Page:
Immigrant Population refers to the proportion of the total population living within a defined area who were not Canadian citizens at birth.
According to Statistics Canada, the term “Immigrant” refers to a person who is or who has ever been a landed immigrant or permanent resident. This refers to someone who has been granted the right to live in Canada by immigration authorities, either through permanent residency status or citizenship but who was not a Canadian citizen at birth (Statistics Canada, 2017a).
Why This Matters
Immigration has long played an important role in Winnipeg’s growth and prosperity. Immigration data helps government understand how these diverse populations bring new opportunities and culture to Winnipeg and identify what services they might require. Immigration is a main driver of population growth in Winnipeg, and an important source of labour force growth. International immigration will continue to be a major source of labour force growth and will help mitigate concerns about potential labour shortages for Manitoba (Conference Board of Canada, 2018).
A Conference Board of Canada report suggests that without immigration, the Canadian economy would experience a shrinking labour force, weak economic growth and greater challenges to funding social services such as health care and social programs. It is important to keep track of immigration data as Winnipeg becomes an increasingly diverse city.
Measurements and Limitations
Some indicators use differently defined areas or boundaries. This is why different population and population estimates are available. The population presented in these indicators are based on the Statistics Canada Census of the Population, Winnipeg (City). Other population or per-capita based indicators reported in Peg come from the City of Winnipeg’s economic and demographic information (City of Winnipeg, 2018).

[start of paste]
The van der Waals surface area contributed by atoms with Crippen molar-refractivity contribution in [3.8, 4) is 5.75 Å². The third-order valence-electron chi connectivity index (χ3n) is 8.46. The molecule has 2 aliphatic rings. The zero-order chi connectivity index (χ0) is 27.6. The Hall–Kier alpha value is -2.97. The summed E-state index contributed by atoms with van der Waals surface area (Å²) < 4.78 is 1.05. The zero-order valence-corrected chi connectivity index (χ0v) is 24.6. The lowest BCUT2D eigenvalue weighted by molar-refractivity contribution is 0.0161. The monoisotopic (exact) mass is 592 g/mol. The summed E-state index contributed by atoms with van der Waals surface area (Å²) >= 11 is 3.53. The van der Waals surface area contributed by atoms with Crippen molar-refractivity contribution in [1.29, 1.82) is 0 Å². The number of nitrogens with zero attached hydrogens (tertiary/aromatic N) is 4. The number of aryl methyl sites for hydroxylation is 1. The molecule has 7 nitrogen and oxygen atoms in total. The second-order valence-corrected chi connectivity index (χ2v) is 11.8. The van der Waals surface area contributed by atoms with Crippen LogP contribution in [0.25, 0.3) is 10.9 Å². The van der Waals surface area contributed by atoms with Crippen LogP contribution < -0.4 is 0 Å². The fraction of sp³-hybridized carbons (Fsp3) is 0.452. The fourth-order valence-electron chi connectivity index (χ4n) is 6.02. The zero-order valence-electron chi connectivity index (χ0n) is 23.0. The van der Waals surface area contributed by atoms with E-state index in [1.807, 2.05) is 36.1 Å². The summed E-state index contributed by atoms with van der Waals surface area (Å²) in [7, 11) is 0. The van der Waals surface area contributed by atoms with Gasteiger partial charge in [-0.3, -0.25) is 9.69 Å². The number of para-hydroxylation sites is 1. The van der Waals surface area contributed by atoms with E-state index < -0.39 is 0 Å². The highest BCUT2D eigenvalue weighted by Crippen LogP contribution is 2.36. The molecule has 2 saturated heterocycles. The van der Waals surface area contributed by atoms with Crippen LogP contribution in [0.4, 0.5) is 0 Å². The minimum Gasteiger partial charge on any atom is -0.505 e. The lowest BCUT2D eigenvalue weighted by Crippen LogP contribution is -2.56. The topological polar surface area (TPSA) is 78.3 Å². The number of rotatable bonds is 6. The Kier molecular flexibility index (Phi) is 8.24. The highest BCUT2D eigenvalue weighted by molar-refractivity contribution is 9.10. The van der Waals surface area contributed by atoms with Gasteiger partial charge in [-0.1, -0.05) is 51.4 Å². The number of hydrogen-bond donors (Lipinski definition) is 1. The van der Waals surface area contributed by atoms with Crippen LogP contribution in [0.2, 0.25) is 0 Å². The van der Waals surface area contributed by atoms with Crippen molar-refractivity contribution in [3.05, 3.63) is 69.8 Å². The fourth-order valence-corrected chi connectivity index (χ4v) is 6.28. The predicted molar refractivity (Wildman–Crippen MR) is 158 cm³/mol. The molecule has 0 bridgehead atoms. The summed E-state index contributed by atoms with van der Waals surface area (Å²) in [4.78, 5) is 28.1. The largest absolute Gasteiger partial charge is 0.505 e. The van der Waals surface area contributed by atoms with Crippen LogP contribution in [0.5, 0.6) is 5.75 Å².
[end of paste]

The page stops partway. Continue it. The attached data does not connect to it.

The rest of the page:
Statistics Canada. 2022. (table). Census Profile. 2021 Census of Population. Statistics Canada Catalogue no. 98-316-X2021001. Ottawa. Released December 15, 2022.
Statistics Canada. 2017. Canada [Country] and Canada [Country] (table). Census Profile. 2016 Census. Statistics Canada Catalogue no. 98-316-X2016001. Ottawa. Released November 29, 2017.
Statistics Canada. 2013. Canada (Code 01) (table). National Household Survey (NHS) Profile. 2011 National Household Survey. Statistics Canada Catalogue no. 99-004-XWE. Ottawa. Released September 11, 2013.
Statistics Canada. 2007. Canada (Code01) (table). 2006 Community Profiles. 2006 Census. Statistics Canada Catalogue no. 92-591-XWE. Ottawa. Released March 13, 2007.
Data is updated on Peg as it becomes available from the data providers.
Statistics Canada (2017a). Dictionary, Census of Population, 2016: Immigrant. Retrieved from https://www12.statcan.gc.ca/census-recensement/2016/ref/dict/pop221-eng.cfm
City of Winnipeg (2018). Economic and Demographic Information. Retrieved from https://winnipeg.ca/interhom/Business/EconoDemo.stm
Conference Board of Canada (2018). Canada 2040: No Immigration versus More Immigration. Retrieved from https://www.conferenceboard.ca/e-library/abstract.aspx?did=9678
Conference Board of Canada (2017). Maximizing Manitoba’s Potential: Manitoba Research Centre. Retrieved from https://www.conferenceboard.ca/e-library/abstract.aspx?did=8458
Manitoba Immigration Facts Report (2016). Retrieved from https://www.immigratemanitoba.com/facts-report-2016/#01
Immigrant Population in the Sustainable Development Goals
Click on the SDG to reveal more information